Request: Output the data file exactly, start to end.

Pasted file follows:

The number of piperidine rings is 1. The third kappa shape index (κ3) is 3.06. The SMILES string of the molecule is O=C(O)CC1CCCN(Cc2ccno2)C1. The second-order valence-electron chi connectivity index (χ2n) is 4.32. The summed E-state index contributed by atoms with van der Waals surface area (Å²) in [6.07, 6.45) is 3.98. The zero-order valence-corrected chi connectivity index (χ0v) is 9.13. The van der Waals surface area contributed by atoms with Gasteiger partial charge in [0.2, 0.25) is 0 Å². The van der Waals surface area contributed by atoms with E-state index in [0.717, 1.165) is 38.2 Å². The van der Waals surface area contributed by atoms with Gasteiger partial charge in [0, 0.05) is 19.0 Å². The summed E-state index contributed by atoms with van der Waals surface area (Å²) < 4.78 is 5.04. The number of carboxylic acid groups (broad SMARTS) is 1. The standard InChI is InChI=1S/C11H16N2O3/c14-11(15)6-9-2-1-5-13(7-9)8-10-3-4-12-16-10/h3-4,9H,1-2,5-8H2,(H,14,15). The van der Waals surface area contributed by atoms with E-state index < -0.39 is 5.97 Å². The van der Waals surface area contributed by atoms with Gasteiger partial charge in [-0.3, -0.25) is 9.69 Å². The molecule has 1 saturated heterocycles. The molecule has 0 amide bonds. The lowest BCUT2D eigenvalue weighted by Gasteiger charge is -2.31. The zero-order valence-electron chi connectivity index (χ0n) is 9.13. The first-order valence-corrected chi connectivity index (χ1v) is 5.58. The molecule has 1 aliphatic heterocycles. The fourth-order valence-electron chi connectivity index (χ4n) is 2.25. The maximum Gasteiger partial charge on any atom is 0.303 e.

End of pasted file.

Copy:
The number of piperidine rings is 1. The third kappa shape index (κ3) is 3.06. The SMILES string of the molecule is O=C(O)CC1CCCN(Cc2ccno2)C1. The second-order valence-electron chi connectivity index (χ2n) is 4.32. The summed E-state index contributed by atoms with van der Waals surface area (Å²) in [6.07, 6.45) is 3.98. The zero-order valence-corrected chi connectivity index (χ0v) is 9.13. The van der Waals surface area contributed by atoms with Gasteiger partial charge in [0.2, 0.25) is 0 Å². The van der Waals surface area contributed by atoms with E-state index in [0.717, 1.165) is 38.2 Å². The van der Waals surface area contributed by atoms with Gasteiger partial charge in [0, 0.05) is 19.0 Å². The summed E-state index contributed by atoms with van der Waals surface area (Å²) < 4.78 is 5.04. The number of carboxylic acid groups (broad SMARTS) is 1. The standard InChI is InChI=1S/C11H16N2O3/c14-11(15)6-9-2-1-5-13(7-9)8-10-3-4-12-16-10/h3-4,9H,1-2,5-8H2,(H,14,15). The van der Waals surface area contributed by atoms with E-state index < -0.39 is 5.97 Å². The van der Waals surface area contributed by atoms with Gasteiger partial charge in [-0.3, -0.25) is 9.69 Å². The molecule has 1 saturated heterocycles. The molecule has 0 amide bonds. The lowest BCUT2D eigenvalue weighted by Gasteiger charge is -2.31. The zero-order valence-electron chi connectivity index (χ0n) is 9.13. The first-order valence-corrected chi connectivity index (χ1v) is 5.58. The molecule has 1 aliphatic heterocycles. The fourth-order valence-electron chi connectivity index (χ4n) is 2.25. The maximum Gasteiger partial charge on any atom is 0.303 e.